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Economists say Canada’s inflation reading (4.8%) in December 2021 is the scariest in 30 years. While the Bank of Canada didn’t increase its close-to-zero benchmark rate (0.25%) last month, a hike is inevitable. Governor Tiff Macklem defends the BoC’s position saying, “We’re trying to cut through the noise so monetary policy is a source of confidence and it’s not another source of uncertainty.”
Scott Terrio from Hoyes Michalos Licensed Insolvency Trustees warns that a recession could follow once the rate hikes begin. The consumer insolvency expert said it will push some people living paycheque-to-paycheque into insolvency. Also, spending on discretionary goods could fall sharply because Canadians are debt-burdened.
The stock market could dip if a recession comes. Thus, income investors should keep their strategies in check to ensure no disruption in dividends. A blue-chip stock like the Toronto Dominion Bank (TSX:TD)(NYSE:TD) can subdue your fears.
Multiple rate hikes
The BoC could make an important policy announcement on March 2, 2022, when Gov. Macklem and his deputies meet again. Veronica Clark, an economist at Citigroup Global Market, predicts four quarter-point increases spread throughout the year.
An interest rate hike cycle is a pressing need to counter the inflation surge. It could likewise curtail the unprecedented growth in housing prices. Scotiabank Economics expect the key overnight rate to increase to 0.5%. Its senior economist, Jean-Francois Perrault, said interest rates could hit 2% by year-end 2022.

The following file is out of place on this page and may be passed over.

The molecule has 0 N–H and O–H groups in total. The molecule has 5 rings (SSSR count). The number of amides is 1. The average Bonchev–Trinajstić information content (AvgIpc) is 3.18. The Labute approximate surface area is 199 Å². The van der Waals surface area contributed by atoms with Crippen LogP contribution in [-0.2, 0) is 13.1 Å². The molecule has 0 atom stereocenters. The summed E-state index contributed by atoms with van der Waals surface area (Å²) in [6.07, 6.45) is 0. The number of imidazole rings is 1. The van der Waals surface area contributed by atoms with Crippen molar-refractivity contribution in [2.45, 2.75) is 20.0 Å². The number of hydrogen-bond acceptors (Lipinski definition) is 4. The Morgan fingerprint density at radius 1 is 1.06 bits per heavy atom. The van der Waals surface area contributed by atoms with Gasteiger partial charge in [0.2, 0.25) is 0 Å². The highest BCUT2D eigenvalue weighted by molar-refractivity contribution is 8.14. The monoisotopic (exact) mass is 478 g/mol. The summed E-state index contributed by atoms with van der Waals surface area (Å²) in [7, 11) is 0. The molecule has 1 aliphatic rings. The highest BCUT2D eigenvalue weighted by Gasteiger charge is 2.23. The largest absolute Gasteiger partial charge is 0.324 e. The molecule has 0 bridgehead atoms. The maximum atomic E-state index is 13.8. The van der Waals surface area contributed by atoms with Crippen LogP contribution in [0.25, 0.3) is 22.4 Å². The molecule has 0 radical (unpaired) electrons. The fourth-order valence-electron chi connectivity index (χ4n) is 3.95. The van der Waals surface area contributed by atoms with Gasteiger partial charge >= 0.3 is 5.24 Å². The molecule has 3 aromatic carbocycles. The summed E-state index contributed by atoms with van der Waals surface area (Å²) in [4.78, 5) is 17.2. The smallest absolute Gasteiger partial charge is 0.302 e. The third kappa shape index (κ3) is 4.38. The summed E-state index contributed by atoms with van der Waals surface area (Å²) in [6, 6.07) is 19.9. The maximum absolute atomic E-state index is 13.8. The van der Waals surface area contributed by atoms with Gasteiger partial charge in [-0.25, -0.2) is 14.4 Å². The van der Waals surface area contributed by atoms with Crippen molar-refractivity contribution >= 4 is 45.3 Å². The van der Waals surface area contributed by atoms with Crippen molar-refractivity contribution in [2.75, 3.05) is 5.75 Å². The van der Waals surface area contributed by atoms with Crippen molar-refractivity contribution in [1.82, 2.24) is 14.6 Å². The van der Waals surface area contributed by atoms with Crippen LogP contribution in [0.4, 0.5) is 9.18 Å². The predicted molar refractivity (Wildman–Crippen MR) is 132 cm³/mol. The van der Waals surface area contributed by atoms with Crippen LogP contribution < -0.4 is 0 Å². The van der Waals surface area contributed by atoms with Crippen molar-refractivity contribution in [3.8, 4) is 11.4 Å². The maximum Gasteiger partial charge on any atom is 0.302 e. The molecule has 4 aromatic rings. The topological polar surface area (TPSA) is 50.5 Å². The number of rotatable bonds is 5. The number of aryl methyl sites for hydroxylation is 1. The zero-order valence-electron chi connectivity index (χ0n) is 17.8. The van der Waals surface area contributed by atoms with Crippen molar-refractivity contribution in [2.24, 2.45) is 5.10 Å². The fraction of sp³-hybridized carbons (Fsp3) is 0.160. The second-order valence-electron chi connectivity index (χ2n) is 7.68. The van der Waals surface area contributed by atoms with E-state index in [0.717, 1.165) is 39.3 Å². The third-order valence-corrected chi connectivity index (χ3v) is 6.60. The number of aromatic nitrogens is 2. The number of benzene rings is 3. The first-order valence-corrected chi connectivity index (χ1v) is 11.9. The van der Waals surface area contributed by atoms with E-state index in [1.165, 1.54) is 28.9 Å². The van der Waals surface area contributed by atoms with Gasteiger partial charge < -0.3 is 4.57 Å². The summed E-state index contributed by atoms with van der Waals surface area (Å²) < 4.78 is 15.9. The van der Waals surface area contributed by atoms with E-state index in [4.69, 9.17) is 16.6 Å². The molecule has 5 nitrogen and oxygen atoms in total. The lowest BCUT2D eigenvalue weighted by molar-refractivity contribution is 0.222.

James Orlando, a senior economist with TD Economics, has the same prediction. He said the BoC will end two years of rock-bottom rates and start with 25 basis points. Stephen Tapp, a senior economist at the Canadian Chamber of Commerce, adds that inflation could affect the bottom lines of businesses. Besides rising prices of goods, a wage increase might be in order to cover inflationary pressures.
Superb track record
Canada’s second-largest lender is also the country’s most valuable brand in 2021 and sixth-largest bank in North America. The $193.9 billion bank will not disappoint income investors regardless of the economic environment. Its dividend track record is 165 years and counting.
The Big Six banks announced dividend hikes late last year so investors will receive higher payouts this year. TD was unscathed during the pandemic and had excess capital to deploy for shareholders. Management raised its dividends by 13% and will buy back $4.6 billion worth of shares.
TD’s performance in the last 49.21 years is superb. The total return is 47,500.25% (13.35% CAGR). As of this writing, current investors enjoy a 10.56% year-to-date gain on top of the safe 3.30% dividend. Its share price is $106.27, although TD hit a new 52-week high of $107.81 on February 11, 2022.
The bank never stops receiving recognition. TD Global Transfer and UGO won in the Product and Organization categories in the 2022 BIG Innovation Awards by the Business Intelligence Group. The former is an innovative digital marketplace, while the latter accelerates new business models for TD and new digital development.
Long fight ahead
Most economists anticipate high inflation to stay longer before the rate falls to the 2% target of the Bank of Canada. It would be best for income investors to take a position in TD while there’s time.